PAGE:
So in the end, I had to ask a friend to assist me in finding my way to Bumi Medika Ganesha, which is a campus owned clinic. Along the way, I told her about this and she had conceded to me that it was true. What my dad told me after I informed him about this too, was that this incident showed me who amongst my friends were true to me in good nature. Although I was left feeling a slight disgust with the reality of what I experienced, and although it had an effect on me that I shall now be more careful with who I choose to entrust my vulnerabilities to, it encouraged me to appreciate my friends more and accompany them, and help them, when they are in need without having them ask me first (because I surely would have appreciated that). This is simply a way for me to see if they are right for me, that if I finally become a better friend, would they become a better friend too? And once I learn that they are not, I would at least then know who to leave.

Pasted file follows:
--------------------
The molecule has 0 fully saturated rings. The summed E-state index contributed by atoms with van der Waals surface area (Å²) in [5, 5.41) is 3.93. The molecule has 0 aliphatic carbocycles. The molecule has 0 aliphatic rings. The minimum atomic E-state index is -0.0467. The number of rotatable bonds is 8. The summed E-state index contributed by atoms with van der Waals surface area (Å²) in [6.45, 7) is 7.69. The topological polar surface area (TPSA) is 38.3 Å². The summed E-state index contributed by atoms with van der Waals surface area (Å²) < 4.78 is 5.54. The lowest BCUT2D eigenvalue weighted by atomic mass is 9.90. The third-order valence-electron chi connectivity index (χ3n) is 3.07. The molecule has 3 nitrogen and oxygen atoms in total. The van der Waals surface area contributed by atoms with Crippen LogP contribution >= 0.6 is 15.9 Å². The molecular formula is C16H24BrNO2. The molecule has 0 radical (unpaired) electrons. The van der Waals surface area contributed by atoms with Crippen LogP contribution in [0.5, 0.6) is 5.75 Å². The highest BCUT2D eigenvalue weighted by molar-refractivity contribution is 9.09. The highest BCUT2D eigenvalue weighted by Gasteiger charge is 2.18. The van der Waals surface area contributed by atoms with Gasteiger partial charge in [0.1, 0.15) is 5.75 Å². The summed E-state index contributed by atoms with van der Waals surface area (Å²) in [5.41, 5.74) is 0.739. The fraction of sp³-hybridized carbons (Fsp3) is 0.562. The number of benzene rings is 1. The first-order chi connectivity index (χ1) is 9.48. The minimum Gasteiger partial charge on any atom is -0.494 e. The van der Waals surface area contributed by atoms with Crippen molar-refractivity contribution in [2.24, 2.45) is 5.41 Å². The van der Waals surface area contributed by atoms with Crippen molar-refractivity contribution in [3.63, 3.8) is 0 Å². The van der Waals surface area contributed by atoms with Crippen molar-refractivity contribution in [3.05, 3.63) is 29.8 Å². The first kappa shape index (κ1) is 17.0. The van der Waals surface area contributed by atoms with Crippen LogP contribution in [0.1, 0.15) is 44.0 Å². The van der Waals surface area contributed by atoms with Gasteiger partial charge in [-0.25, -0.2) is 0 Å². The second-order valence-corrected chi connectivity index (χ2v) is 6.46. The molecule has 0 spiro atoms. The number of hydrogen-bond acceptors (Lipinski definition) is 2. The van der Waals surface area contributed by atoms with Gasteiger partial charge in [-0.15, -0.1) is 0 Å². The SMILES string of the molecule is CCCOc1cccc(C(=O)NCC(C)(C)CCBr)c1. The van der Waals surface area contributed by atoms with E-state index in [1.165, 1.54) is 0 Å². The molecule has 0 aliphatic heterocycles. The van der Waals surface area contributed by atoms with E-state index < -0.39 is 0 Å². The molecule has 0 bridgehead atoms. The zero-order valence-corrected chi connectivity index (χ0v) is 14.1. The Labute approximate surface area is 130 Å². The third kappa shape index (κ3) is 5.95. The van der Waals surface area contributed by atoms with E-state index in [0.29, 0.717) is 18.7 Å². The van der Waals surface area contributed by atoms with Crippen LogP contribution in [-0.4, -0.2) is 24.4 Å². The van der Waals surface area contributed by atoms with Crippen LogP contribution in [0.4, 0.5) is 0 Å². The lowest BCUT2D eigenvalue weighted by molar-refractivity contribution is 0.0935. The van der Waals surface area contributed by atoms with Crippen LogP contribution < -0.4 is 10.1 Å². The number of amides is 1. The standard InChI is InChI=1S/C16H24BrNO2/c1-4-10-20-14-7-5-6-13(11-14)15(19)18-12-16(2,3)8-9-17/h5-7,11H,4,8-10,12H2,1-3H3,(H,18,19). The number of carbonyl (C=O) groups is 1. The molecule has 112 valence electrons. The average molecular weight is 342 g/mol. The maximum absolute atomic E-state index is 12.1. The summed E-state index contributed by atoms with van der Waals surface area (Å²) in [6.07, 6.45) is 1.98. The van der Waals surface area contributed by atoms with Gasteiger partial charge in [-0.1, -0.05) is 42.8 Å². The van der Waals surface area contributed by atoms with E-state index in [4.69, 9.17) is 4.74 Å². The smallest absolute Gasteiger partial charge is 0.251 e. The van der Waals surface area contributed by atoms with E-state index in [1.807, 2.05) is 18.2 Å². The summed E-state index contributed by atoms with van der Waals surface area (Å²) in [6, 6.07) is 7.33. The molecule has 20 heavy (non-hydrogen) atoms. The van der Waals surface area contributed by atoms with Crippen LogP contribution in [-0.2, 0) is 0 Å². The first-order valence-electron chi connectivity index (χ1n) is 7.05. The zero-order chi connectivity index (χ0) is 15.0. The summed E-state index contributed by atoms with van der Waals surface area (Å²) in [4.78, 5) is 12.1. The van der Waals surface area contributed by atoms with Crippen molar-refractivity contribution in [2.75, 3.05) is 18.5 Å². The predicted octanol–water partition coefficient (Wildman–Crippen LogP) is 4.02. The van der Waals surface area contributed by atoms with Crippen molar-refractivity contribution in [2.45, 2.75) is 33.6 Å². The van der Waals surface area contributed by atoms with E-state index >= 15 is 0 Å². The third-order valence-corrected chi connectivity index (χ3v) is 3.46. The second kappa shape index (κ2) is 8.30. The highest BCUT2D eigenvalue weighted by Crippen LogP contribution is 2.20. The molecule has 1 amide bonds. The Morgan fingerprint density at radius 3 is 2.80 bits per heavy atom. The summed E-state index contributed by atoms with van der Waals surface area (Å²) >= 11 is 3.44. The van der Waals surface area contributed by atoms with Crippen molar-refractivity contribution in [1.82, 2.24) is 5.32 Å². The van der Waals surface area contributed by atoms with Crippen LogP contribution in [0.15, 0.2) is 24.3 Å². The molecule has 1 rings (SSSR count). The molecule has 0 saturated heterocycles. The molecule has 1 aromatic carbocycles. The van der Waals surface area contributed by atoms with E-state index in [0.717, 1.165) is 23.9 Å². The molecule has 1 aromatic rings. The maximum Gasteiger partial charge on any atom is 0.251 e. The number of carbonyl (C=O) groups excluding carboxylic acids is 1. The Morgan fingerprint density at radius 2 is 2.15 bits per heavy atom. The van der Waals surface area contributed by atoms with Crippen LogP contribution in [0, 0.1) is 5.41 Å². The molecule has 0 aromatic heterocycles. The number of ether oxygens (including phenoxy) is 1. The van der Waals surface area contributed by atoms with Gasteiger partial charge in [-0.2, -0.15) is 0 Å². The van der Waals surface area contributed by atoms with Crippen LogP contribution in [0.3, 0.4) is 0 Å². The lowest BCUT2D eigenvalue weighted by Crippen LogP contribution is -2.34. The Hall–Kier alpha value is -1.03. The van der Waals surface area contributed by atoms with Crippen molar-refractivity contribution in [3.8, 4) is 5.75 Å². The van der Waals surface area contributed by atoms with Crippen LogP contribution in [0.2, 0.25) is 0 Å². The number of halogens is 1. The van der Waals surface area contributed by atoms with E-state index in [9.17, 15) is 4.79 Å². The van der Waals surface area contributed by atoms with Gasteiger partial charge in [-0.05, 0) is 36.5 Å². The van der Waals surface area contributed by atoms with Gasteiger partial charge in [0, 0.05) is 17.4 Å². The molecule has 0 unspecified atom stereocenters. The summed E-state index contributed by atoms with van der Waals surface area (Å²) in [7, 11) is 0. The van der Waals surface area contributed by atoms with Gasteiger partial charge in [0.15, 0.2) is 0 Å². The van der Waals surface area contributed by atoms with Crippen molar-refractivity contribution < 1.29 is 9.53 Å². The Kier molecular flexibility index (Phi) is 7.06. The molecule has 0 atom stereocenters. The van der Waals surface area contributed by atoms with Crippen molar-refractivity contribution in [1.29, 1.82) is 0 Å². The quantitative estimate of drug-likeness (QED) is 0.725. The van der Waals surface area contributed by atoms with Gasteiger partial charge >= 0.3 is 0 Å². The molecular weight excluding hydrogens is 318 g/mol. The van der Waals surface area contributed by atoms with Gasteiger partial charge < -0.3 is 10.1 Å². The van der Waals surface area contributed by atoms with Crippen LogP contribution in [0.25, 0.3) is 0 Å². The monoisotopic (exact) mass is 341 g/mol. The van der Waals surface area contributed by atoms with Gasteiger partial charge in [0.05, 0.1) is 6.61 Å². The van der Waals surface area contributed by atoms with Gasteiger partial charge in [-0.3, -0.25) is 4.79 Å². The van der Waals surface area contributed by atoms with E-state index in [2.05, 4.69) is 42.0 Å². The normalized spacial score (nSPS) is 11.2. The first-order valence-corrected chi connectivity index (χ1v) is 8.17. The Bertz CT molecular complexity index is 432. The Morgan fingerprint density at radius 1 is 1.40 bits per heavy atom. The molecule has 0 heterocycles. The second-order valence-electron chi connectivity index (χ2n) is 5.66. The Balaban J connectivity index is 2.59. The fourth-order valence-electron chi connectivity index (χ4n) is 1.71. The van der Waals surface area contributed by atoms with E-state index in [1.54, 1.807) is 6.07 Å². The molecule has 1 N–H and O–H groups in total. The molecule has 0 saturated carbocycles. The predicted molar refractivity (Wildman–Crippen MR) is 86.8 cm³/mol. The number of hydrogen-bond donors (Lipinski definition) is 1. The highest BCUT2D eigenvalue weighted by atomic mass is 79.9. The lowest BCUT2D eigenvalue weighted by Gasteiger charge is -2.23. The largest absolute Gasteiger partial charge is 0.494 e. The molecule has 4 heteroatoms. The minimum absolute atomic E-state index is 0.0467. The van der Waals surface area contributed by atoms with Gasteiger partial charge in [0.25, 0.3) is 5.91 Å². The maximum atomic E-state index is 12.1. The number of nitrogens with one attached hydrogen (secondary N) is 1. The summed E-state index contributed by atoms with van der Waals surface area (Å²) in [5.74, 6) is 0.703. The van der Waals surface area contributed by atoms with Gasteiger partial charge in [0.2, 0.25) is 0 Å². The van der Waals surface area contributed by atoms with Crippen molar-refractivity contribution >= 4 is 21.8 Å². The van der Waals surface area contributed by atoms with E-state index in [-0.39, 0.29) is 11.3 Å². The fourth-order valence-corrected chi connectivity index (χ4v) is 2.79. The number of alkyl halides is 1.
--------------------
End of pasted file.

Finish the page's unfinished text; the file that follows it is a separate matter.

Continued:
It’s funny how I’m so outspoken about such an emotional tragedy. I suppose this could be justified by allowing you to understand that I rarely feel raw and strong emotions anymore that the moment that I do, I find them as intriguing materials to write about and give to you. Besides, writing like this in itself is a form of catharsis for me. So I hope you have found this mini journal entry to be profoundly worthwhile, the way I have, as I was writing it down for you.